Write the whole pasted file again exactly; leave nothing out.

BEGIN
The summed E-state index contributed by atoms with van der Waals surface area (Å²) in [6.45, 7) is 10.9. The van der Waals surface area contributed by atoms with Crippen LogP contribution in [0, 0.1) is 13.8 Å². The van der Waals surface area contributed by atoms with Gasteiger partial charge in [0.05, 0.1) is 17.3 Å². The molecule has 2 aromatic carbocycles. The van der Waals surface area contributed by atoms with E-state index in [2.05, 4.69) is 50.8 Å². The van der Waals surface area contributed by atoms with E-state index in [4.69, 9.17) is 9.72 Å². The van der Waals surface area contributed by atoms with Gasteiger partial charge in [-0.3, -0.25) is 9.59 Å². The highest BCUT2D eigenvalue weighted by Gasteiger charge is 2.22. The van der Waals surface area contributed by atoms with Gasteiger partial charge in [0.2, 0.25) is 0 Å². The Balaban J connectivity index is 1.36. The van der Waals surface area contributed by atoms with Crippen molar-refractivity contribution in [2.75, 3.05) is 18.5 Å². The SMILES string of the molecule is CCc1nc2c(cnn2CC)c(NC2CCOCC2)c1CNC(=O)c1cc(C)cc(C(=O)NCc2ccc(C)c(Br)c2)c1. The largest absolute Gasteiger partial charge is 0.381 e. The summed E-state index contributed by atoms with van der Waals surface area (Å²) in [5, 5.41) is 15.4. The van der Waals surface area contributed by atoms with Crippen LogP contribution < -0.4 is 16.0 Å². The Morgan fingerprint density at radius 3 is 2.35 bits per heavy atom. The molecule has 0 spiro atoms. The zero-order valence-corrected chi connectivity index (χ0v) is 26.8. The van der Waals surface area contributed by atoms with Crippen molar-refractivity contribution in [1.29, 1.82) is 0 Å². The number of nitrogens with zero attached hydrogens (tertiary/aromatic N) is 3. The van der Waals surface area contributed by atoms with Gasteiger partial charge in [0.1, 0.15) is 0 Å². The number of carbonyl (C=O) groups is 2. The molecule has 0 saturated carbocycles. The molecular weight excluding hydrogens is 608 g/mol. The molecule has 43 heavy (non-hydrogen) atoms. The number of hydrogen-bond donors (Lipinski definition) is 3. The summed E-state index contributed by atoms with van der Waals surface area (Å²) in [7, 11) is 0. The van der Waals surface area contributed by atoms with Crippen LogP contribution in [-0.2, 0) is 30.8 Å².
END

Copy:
The summed E-state index contributed by atoms with van der Waals surface area (Å²) in [6.45, 7) is 10.9. The van der Waals surface area contributed by atoms with Crippen LogP contribution in [0, 0.1) is 13.8 Å². The van der Waals surface area contributed by atoms with Gasteiger partial charge in [0.05, 0.1) is 17.3 Å². The molecule has 2 aromatic carbocycles. The van der Waals surface area contributed by atoms with E-state index in [2.05, 4.69) is 50.8 Å². The van der Waals surface area contributed by atoms with E-state index in [4.69, 9.17) is 9.72 Å². The van der Waals surface area contributed by atoms with Gasteiger partial charge in [-0.3, -0.25) is 9.59 Å². The highest BCUT2D eigenvalue weighted by Gasteiger charge is 2.22. The van der Waals surface area contributed by atoms with Gasteiger partial charge in [0.2, 0.25) is 0 Å². The Balaban J connectivity index is 1.36. The van der Waals surface area contributed by atoms with Crippen molar-refractivity contribution in [2.75, 3.05) is 18.5 Å². The SMILES string of the molecule is CCc1nc2c(cnn2CC)c(NC2CCOCC2)c1CNC(=O)c1cc(C)cc(C(=O)NCc2ccc(C)c(Br)c2)c1. The largest absolute Gasteiger partial charge is 0.381 e. The summed E-state index contributed by atoms with van der Waals surface area (Å²) in [5, 5.41) is 15.4. The van der Waals surface area contributed by atoms with Crippen LogP contribution < -0.4 is 16.0 Å². The Morgan fingerprint density at radius 3 is 2.35 bits per heavy atom. The molecule has 0 spiro atoms. The zero-order valence-corrected chi connectivity index (χ0v) is 26.8. The van der Waals surface area contributed by atoms with Crippen molar-refractivity contribution in [1.29, 1.82) is 0 Å². The number of nitrogens with zero attached hydrogens (tertiary/aromatic N) is 3. The van der Waals surface area contributed by atoms with Gasteiger partial charge in [0.1, 0.15) is 0 Å². The number of carbonyl (C=O) groups is 2. The molecule has 0 saturated carbocycles. The molecular weight excluding hydrogens is 608 g/mol. The molecule has 43 heavy (non-hydrogen) atoms. The number of hydrogen-bond donors (Lipinski definition) is 3. The summed E-state index contributed by atoms with van der Waals surface area (Å²) in [7, 11) is 0. The van der Waals surface area contributed by atoms with Crippen LogP contribution in [-0.2, 0) is 30.8 Å².